Businesses say the EU’s new green reporting rules are ‘impossible’.
European business leaders have said their companies face an “impossible task” to implement the bloc’s new environmental reporting requirements.
The CFOs of BMW, Telefónica and BP urged the European Commission to improve guidance and delay the implementation of the EU’s sustainable investment rules, the so-called taxonomy, describing them as unclear, burdensome and of little value to investors. The purpose of this new report is to inform investors so that they can allocate money to sustainable activities.
“Rash implementation, unclear definitions and differing interpretations have resulted in reports that are not relevant, comparable or reliable enough to be useful to investors,” wrote BMW CFO Nicolas Peter on behalf of the European Industry Roundtable’s CFO Platform. ERT), which brings together the financial managers of around 30 companies.
“The taxonomy ignores and contradicts existing, robust EU legislation”, such as rules on harmful chemicals, Peter added.
A taxonomy is a classification system that sets thresholds for activities to indicate the extent to which they are beneficial or harmful to the environment. The regulation has already been embroiled in controversy after Brussels classified gas and nuclear investments as sustainable under certain criteria.
In addition to the taxonomy, businesses must also comply with other new obligations that set standards for reporting on sustainability criteria.
The letter said companies and auditors would find it impossible to meet all the overlapping requirements. As a result, investors would receive poor quality reports that could not be compared to each other because the taxonomy definitions were too loose.
Additional legislation covering four environmental targets, including pollution prevention and marine life protection, is due later this year. However, Peter wrote in a letter to Financial Services Commissioner Mairead McGuinness that the current taxonomy “needs to be evaluated and improved before being extended to other environmental objectives”.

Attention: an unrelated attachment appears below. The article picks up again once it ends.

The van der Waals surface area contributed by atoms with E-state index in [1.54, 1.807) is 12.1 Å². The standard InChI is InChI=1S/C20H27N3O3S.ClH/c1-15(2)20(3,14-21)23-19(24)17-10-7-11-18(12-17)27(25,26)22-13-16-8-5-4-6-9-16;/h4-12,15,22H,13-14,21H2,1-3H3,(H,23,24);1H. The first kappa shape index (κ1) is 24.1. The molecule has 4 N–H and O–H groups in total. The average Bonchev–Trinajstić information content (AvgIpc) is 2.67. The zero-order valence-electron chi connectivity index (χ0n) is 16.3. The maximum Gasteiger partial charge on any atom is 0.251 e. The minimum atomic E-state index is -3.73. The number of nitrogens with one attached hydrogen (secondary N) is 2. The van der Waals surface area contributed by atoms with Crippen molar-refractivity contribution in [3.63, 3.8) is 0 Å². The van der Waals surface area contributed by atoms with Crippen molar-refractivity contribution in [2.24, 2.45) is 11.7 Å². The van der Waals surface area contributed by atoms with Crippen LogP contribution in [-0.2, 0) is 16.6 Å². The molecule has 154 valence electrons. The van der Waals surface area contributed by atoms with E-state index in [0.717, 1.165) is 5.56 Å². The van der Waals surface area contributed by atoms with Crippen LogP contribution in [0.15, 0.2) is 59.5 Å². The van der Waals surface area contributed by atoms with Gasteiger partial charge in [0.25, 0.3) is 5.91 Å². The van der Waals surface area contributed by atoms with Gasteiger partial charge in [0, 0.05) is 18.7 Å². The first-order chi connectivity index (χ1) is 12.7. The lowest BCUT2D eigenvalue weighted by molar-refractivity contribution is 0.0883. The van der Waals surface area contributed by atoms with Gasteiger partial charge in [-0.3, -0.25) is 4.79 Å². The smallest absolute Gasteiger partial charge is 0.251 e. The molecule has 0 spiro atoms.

He added that the classification system is not the same as that of other jurisdictions, so multinational companies based in the EU have an extra burden of reporting standards that are not applied elsewhere. “EU definitions are often not relevant or applicable,” wrote Peter.
It included a 22-page annex detailing proposals to improve the legislation, such as defining what is covered by the supply chain and clarifying the meaning of “do not cause significant harm”. Peter also pointed out that the taxonomy used definitions of operating expenditure and capital expenditure “which are complex and inconsistent with mainstream financial reporting”.
The components of a zero-emission vehicle would not be considered green, while the finished vehicle would be, Peter said.
The committee did not want to comment and said that they would respond to the letter in due time.
European industry, which is still struggling with the after-effects of Covid-19 and last year’s record high energy prices, is increasingly vocal about the bureaucratic burdens associated with compliance with EU rules. Ursula von der Leyen, the president of the commission, recently pledged to cut red tape by 25 percent and is expected to make a proposal to that effect later this year.
When preparing their quarterly reports this year, companies spent up to 150 working days and around €150,000 on consultants to comply with the first two areas of the taxonomy, according to ERT data, even if their activities had only a limited connection to the system. the discussed criteria.